The 3Ps will form the general content of the Sustainability Report and allow the reader to evaluate whether the company is performing as it intended to and its current status.

 

To learn more about SGX’s sustainability reporting guide, click here.

 

Sustainable Living

All About The Zero Waste Hierarchy

The term “Zero Waste” is no longer a stranger to all of us. Over the years, leading a zero waste life has been advocated by numerous environmentally conscious individuals worldwide. But how exactly do you achieve it? Here are some facts about the zero waste hierarchy and tips on how each level is practiced!

The zero waste hierarchy is defined as the “progression of policies and strategies to support the Zero Waste system, from highest and best to lowest use of materials”. The 5 levels are: Reduce (Most preferred), Reuse, Recycle, Recover and Landfill (Least preferred).

Reduce: The amount of waste produced

Reducing our waste might be one of the most difficult steps in the hierarchy. As such, small steps have to be taken to practice this in our daily lives. To reduce your waste, a key question to ask yourself before purchasing an item would be “Is this a need or a want?”.

Most of the time, the item that we wish to purchase is more likely to be a want than a need. Other questions that can be taken into consideration could be: How long do you foresee yourself using the item? Will it truly add value in your life? Are there any other alternative eco products?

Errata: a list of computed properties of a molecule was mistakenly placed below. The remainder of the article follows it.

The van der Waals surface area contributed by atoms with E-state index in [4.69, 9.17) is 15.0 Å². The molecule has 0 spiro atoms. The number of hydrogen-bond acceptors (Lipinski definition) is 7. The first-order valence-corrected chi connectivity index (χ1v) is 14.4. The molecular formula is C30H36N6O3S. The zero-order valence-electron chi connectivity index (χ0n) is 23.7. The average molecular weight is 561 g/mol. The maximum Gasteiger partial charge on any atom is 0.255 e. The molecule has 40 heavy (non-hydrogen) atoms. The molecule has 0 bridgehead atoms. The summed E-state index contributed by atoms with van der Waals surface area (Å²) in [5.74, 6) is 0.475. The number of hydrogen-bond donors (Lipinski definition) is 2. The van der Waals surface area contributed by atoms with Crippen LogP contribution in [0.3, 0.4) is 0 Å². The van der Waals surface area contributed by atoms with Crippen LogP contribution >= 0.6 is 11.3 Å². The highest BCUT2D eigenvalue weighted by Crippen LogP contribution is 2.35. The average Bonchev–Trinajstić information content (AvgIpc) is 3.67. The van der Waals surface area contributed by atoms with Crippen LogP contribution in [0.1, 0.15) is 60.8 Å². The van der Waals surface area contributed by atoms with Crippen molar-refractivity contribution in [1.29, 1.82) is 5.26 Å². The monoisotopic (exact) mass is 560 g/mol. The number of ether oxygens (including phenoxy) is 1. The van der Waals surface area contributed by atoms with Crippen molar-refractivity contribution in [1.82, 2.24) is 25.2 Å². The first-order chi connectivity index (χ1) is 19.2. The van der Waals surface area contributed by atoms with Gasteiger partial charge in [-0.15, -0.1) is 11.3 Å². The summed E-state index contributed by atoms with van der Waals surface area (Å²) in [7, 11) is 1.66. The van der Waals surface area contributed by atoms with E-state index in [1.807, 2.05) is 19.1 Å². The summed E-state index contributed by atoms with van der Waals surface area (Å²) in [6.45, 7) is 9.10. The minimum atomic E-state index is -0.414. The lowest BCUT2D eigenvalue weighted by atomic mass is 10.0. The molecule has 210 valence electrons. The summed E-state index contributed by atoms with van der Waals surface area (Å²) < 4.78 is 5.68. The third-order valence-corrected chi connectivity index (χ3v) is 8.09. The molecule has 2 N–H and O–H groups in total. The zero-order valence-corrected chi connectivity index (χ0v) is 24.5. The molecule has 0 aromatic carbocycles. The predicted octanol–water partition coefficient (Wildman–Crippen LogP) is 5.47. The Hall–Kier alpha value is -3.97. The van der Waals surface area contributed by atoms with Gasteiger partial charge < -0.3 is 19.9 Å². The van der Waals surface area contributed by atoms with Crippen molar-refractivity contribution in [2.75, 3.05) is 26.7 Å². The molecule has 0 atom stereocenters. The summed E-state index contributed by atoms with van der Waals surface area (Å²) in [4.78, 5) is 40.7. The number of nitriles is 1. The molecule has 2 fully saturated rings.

Just by avoiding the act of impulse buying, you can help to prevent the wastage of resources and at the same time, save your money!

Reuse: Materials as much as possible

The important notion of “waste nothing, use everything” can aid in the habit of reusing. Most of us disregard the power and ease of reusing as we fail to see that almost everything and anything can be reused! For example, pasta sauce that comes in a glass bottle can be reused to store your snacks (after cleaning it properly first).

Next time, before throwing something away, take a moment to reconsider if the item can be reused for any other purposes!

Recycle: Everything you can

Recycling is definitely not a stranger to anyone. Recycling bins can be found in almost in every city and country. So, nothing should be stopping you from recycling!

Recover: Energy from waste

For some of us, recovery of energy from waste is a novel concept as it is not a widespread practice. In some countries, they have facilities that convert their waste to energy which contributes significantly to the concept of recovery.

For example, Norwegians residents are encouraged to sort their waste into various categories (organic, plastic and others). From there, the organic waste is then transformed into biogas which can be used as bio fuel for buses in Oslo. Although recovery might be difficult without the help of the government or large corporations, we can contribute individually by repairing our items instead of throwing them out!

Landfill

The last level – landfill, is probably the option in the hierarchy that is viewed as the last choice. Unless you really cannot practice the 4 levels of the hierarchy aforementioned, then it will end up in the landfill.

 

For more information about the zero waste hierarchy, click here!